Michelangelo also painted the fresco known as The Last Judgment (1541) on the wall behind the altar decades after he finished the ceiling and, perhaps more significantly, after Emperor Charles V sacked the city of Rome in 1527. The fall of Europe’s “eternal city” proved to be traumatic for most of Christianity, and this trauma was clearly expressed in the art commissioned and produced after the city’s fall. Comparing The Last Judgment with the ceiling, the figures appear more frenzied and confused, demonstrating real turmoil felt amongst Christendom.

Michelangelo, The Last Judgment

Although the overall composition seems disoriented, the groupings of figures are placed intentionally; the scene is meant to be read rising from the bottom left and descending on the right, mimicking the scales believed to be used to weigh souls with Christ acting as the fulcrum.

The Resurrection is depicted on the lower left of the work, where skeletons ascend to join those above in Heaven. Michelangelo’s depiction of those in Heaven, however, is completely unconventional. St. John the Baptist, on Christ’s right, is depicted as almost Herculean, not the traditional emaciated hermit while St. Peter, on Christ’s left is shown in similar proportions. Moreover, Christ himself is depicted as though a Greek God, and although Michelangelo is in keeping with tradition that Christ’s right hand is raised and his left hand is lowered (raising the righteous and felling the damned), he positions the palms so as to allude that the opposite is occurring. Slightly beneath Christ, Michelangelo included self-portrait in a rather grotesque manner: his visage is perceptible in the face of the flayed skin of St. Bartholomew, dangling over Hell. This depiction recalls his belief that one must shed his outer skin to reach the truth that lays beneath.

Under this main group, Michelangelo places the angels who raise the dead with their trumpets. One of these angels is holding the book of the damned, pointedly showing the damned their misdeeds written in the book.

In response to the nontraditional depiction, one of the Pope’s secretaries reportedly complained that the scene was more appropriate for a bathhouse than a chapel. Michelangelo had his revenge by painting the complainant’s face onto the figure of Minos, the judge of the dead in Virgil’s and Dante’s epic poems.

Michelangelo changed the physical architecture of the chapel to create the illusion that the scene was taking place within the room rather than the traditional belief, espoused by Leon Battista Alberti, that a painting should be a “window” so that viewers are seeing the scene play out beyond their own space.

So much more could be said about this room; in fact, many articles and books have been written on the topic. What is in this post is merely the tip of the iceberg, but I hope that I have at least piqued your interest in some of this art.

A Short Tour Through the Vatican’s Gregorian Egyptian Museum

The Gregorian Egyptian Museum was founded in 1839 by Pope Gregory XVI and consists of nine rooms that once housed Pope Pius IV’s private apartments in the Belvedere Palace. During the Imperial Age, Romans were crazy for everything Egyptian, and it became fashionable to import Egyptian works to Rome to decorate residences, shrines, temples, etc. In fact, after the Battle of Actium in 31 B.C. (when the first Roman Emperor, Augustus, defeated his one-time ally Marc Antony and Cleopatra, Queen of Egypt), rich Romans imported various spoils of war to their city, spurring a fade. Later Emperors continued the importation of Egyptian artifacts during their respective reigns, thus creating the treasure trove that is now housed in the Vatican.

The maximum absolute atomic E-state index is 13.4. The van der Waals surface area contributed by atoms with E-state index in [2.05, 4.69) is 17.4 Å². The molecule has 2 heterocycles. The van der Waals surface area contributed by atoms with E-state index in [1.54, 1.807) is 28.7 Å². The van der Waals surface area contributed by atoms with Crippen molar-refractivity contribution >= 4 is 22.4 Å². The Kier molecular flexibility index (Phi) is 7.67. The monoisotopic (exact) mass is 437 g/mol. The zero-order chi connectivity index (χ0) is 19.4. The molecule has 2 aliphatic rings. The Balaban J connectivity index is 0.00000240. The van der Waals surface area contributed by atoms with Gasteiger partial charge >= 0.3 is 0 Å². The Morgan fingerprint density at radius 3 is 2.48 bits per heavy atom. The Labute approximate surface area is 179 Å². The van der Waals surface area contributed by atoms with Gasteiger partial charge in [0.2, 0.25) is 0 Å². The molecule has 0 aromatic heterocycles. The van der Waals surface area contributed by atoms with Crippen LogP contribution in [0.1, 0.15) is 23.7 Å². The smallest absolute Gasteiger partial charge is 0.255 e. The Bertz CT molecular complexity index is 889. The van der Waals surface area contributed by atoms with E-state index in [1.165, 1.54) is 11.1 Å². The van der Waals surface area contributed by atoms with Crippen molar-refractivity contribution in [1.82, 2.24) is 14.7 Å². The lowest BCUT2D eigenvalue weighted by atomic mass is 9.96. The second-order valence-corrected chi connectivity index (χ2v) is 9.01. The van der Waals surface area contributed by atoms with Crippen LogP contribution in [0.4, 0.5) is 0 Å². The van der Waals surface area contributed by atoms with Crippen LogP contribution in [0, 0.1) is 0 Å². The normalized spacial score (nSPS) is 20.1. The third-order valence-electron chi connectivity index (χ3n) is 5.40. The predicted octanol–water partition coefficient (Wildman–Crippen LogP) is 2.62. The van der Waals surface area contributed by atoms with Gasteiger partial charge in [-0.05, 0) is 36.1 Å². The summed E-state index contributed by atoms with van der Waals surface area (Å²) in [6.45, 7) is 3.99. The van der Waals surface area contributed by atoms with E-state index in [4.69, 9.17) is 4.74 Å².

The First Room of the museum houses epigraphic artefacts (i.e. artefacts with inscriptions). Its centerpiece is the partial Statue of Ramesses II Enthroned, which is engraved with the Pharaoh’s cartouches (a “cartouche” is an oval shape enclosing hieroglyphs that represent a name). Some scholars believe that Ramesses II may be the Pharaoh mentioned in Exodus, against whom Moses and Aaron revolted. Ramesses II was also known as Ozymandias in Greek, and it is this name that Percy Shelley invokes in his eponymous sonnet:

I met a traveller from an antique land,
Who said — “Two vast and trunkless legs of stone
Stand in the desert. . . . Near them, on the sand,
Half sunk a shattered visage lies, whose frown,
And wrinkled lip, and sneer of cold command,
Tell that its sculptor well those passions read
Which yet survive, stamped on these lifeless things,
The hand that mocked them, and the heart that fed;
And on the pedestal, these words appear:
My name is Ozymandias, King of Kings;
Look on my Works, ye Mighty, and despair!
Nothing beside remains. Round the decay
Of that colossal Wreck, boundless and bare
The lone and level sands stretch far away.

The other notable artifacts in this room include the False-door funerary stele of Iry (2230-2180 B.C.). According to the Egyptians, funerary stelae would “render living the name” of the deceased and give them life in the afterlife. “False-door” funerary steles were derived from the ancient practice of putting frame stelae into the façade of a building. The false-door stelae mimicked this practice, but instead of decorating the façade of a building, they were placed in the façade of the funeral chapel. It was in front of this “door” that the deceased’s relatives could place offerings of food and drink (apparently, one still needed such things in the afterlife). This particular stele was found in the tomb of Iry, or Iri-en-achti, a priest of the cult of the Pharaoh Khufu, as well as Khufu’s superintendent of the pyramid of Giza.

The Commemorative stele depicts Hatshepsut with her nephew, the future Thutmose III. Hatshepsut was one of the world’s first feminists. The daughter of one king and the wife of the other, she took hold of power while acting as regent for her nephew and named herself co-king. Unfortunately, in his old age, Thutmose III ordered that history forget her, and he attempted to erase her name from everything that alluded to her kingship. But, obviously, we know she ruled as King (from this stele as well as other sources), and so he failed in erasing her reign from history. For more detailed analysis of Hatshepsut’s story, look into The Woman Who Would Be King: Hatshepsut’s Rise to Power in Ancient Egypt by Kara Cooney. It is a very interesting read that touches on a myriad of issues including gender roles, social status, and the influence of religion on both.